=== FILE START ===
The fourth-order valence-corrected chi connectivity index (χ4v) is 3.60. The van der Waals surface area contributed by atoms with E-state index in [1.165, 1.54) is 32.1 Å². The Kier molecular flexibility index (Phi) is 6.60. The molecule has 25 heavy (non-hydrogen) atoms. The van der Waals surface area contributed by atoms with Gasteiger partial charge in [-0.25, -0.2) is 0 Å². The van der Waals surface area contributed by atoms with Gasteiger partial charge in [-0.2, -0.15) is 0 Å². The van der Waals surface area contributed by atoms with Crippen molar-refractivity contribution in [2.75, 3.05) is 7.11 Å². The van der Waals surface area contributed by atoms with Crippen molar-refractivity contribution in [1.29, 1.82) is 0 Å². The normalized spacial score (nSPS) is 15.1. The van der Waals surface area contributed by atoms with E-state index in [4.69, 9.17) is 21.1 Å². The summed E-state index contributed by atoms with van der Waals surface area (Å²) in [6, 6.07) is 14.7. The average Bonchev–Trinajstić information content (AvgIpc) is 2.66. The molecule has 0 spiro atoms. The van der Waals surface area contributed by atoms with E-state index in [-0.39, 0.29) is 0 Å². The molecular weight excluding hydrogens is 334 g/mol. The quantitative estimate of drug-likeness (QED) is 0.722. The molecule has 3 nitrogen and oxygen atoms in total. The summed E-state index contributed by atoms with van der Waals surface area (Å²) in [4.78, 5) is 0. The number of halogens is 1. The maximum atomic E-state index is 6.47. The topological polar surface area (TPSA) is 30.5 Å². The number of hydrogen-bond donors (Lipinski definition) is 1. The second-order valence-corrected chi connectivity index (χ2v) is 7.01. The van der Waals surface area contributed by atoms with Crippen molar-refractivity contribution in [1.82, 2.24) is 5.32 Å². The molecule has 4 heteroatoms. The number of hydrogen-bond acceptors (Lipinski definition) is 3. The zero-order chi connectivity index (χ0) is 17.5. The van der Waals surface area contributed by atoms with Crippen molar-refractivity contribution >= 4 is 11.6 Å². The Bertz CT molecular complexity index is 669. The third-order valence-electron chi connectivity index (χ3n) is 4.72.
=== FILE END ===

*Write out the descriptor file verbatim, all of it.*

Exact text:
The fourth-order valence-corrected chi connectivity index (χ4v) is 3.60. The van der Waals surface area contributed by atoms with E-state index in [1.165, 1.54) is 32.1 Å². The Kier molecular flexibility index (Phi) is 6.60. The molecule has 25 heavy (non-hydrogen) atoms. The van der Waals surface area contributed by atoms with Gasteiger partial charge in [-0.25, -0.2) is 0 Å². The van der Waals surface area contributed by atoms with Gasteiger partial charge in [-0.2, -0.15) is 0 Å². The van der Waals surface area contributed by atoms with Crippen molar-refractivity contribution in [2.75, 3.05) is 7.11 Å². The van der Waals surface area contributed by atoms with Crippen molar-refractivity contribution in [1.29, 1.82) is 0 Å². The normalized spacial score (nSPS) is 15.1. The van der Waals surface area contributed by atoms with E-state index in [4.69, 9.17) is 21.1 Å². The summed E-state index contributed by atoms with van der Waals surface area (Å²) in [6, 6.07) is 14.7. The average Bonchev–Trinajstić information content (AvgIpc) is 2.66. The molecule has 0 spiro atoms. The van der Waals surface area contributed by atoms with E-state index in [-0.39, 0.29) is 0 Å². The molecular weight excluding hydrogens is 334 g/mol. The quantitative estimate of drug-likeness (QED) is 0.722. The molecule has 3 nitrogen and oxygen atoms in total. The summed E-state index contributed by atoms with van der Waals surface area (Å²) in [4.78, 5) is 0. The number of halogens is 1. The maximum atomic E-state index is 6.47. The topological polar surface area (TPSA) is 30.5 Å². The number of hydrogen-bond donors (Lipinski definition) is 1. The second-order valence-corrected chi connectivity index (χ2v) is 7.01. The van der Waals surface area contributed by atoms with Crippen molar-refractivity contribution in [1.82, 2.24) is 5.32 Å². The molecule has 4 heteroatoms. The number of hydrogen-bond acceptors (Lipinski definition) is 3. The zero-order chi connectivity index (χ0) is 17.5. The van der Waals surface area contributed by atoms with Crippen molar-refractivity contribution >= 4 is 11.6 Å². The Bertz CT molecular complexity index is 669. The third-order valence-electron chi connectivity index (χ3n) is 4.72.